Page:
Children learn through play. As an occupational therapist who works with children and youth, I use games and toys almost every day to help develop important cognitive, visual perceptual, motor, sensory, social, play and leisure skills. While many different types of activities can be used in therapy, this blog focuses on off-the-shelf games and toys that are accessible to most. Whether you are a therapist, parent, teacher, or a game lover like me, I hope you discover something useful while you are here. Learn a different way to play a game you already own or discover a new game for your next family game night. Either way, just go play. It's good for you!

The OT Magazine named The Playful Otter one of the Top 5 Pediatric OT Blogs.

Wednesday, August 30, 2017

Mr. & Mrs. Potato Head

Teach body awareness with a potato.
Work on visual discrimination, figure ground, spatial relations/position in space, eye-hand coordination, palmar arches, strength, fine motor precision, coordinated use of both hands, body awareness, parts of the body, executive functioning skills, process skills, play and leisure exploration and participation

In the case: Potato, 2 pairs of eyes, 3 noses, 6 arms, 6 ears, 2 hats, 4 mustaches, 4 mouths, 2 tongues, 1 pair of pants with shoes, 2 pairs of eyeglasses, 1 earring, and 1 microphone.

Mrs. Potato Head
Mr. Potato Head has been on the market since 1952 and was the first toy advertised on TV. Still popular today, Mr. Potato Head has come in many forms - Play-doh, seasonal, popular characters, small to quite large, stuffed - and there is also a Mrs. Potato Head. 

Mr. Potato Head is basically a potato that you add body parts to, so a fun place to start building body awareness. The potato itself is a hard, smooth plastic and many of the bigger ones have a door that pulls open in the back where you can store the pieces. Because the potato is wide and smooth, you might want to start with a smaller version for small hands to grasp. There are eight holes and one slot in the larger version that I own. The holes are for arms, eyes (one piece), ears, mouth/teeth, mustaches, hats/hair, and the slot in the bottom is for the feet (one piece). The small head has only four holes and two slots. There are only two holes on the face as the eyes and nose are one piece, and only one hole on each side of the head, for ears OR arms. The two slots are top and bottom for feet and hat.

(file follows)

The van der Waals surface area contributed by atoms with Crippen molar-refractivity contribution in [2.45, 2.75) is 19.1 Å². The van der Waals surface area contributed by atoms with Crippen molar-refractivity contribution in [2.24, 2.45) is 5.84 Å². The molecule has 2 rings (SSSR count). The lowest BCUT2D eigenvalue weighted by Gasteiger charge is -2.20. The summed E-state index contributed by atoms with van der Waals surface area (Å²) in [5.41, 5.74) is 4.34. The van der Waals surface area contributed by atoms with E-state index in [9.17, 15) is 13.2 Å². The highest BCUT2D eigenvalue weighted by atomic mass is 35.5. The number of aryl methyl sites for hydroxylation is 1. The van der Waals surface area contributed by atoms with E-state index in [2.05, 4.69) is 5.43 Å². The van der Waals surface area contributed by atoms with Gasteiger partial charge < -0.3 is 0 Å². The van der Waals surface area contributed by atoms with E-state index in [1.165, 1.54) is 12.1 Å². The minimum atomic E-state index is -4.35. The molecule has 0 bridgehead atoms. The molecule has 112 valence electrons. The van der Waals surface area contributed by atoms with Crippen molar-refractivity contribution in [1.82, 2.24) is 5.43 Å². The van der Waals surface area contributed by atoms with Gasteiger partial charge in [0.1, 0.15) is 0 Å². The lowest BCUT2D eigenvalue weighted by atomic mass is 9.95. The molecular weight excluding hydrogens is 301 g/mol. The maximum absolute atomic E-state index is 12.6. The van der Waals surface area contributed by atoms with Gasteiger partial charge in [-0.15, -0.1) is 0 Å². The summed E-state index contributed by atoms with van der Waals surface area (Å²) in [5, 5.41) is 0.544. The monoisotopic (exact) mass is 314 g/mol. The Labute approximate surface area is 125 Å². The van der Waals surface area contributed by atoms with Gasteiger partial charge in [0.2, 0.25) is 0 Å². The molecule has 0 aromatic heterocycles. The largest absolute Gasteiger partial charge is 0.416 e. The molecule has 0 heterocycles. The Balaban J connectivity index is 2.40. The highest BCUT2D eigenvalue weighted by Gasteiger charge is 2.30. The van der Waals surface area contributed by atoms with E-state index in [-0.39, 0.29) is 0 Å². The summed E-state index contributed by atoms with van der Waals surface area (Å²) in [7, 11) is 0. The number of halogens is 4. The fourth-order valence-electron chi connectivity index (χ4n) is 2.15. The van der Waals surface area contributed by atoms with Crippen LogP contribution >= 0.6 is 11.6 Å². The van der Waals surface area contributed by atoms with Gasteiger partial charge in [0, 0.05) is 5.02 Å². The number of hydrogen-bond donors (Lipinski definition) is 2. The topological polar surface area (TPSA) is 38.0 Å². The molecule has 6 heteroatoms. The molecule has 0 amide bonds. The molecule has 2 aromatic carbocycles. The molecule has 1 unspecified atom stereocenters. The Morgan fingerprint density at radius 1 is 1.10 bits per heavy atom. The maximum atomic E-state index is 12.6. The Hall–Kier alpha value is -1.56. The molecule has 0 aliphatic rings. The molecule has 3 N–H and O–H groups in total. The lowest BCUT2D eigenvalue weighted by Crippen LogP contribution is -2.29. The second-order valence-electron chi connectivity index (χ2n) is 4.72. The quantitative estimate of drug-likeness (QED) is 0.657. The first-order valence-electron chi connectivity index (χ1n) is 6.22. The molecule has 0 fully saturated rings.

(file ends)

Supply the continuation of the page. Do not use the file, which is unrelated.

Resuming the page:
A drawback if you are teaching body parts with this toy is that it doesn't have legs, only feet. Once the feet are in place it will stand on its own. Different sets have different variations of pieces (I have also seen earrings), so you can have quite a collection if you have two or three sets. I have a police officer's hat and a fire fighter's helmet, and can incorporate these into play about community helpers. It doesn't take much strength to push the pieces in, but they still stay in place. A good two-handed activity because you must hold the body while you are adding the pieces. 

Try this:
  • Use it to teach five senses: touch, taste, hearing, seeing, smelling.
  • Build 3D models from 2D models. Dress him up in different ways and take a picture of each. Present the pictures one at a time and let the individual build each one.
  • Call out each body part to add.
  • Let the child point to a hole and tell you which body part goes there. Then you pass him a piece to place.
  • Use a big blob of Play-doh for the body to add a different sensory component and more of a strength component (for molding and pushing in pieces).
  • Play a game. Make a chart showing or naming each body piece corresponding to a number that can be thrown with dice - use either 1-6 or 1-12. Throw the dice and then add that part. If you already have it either skip a turn or keep throwing until you get something you need. Don't forget to cup the hand before adding the dice.
  • Use several different plastic containers and sort - Arms in one, ears in another, etc.
  • Allow the individual to build in whatever sequence he wants, but ask him to name each body part as it picks it up.
  • Use positional and spatial terms, such as what goes on the bottom, put on the left arm, what is in the middle between the eyes and the mouth.
 If you are interested in purchasing this or just want more information, click on the image below. 

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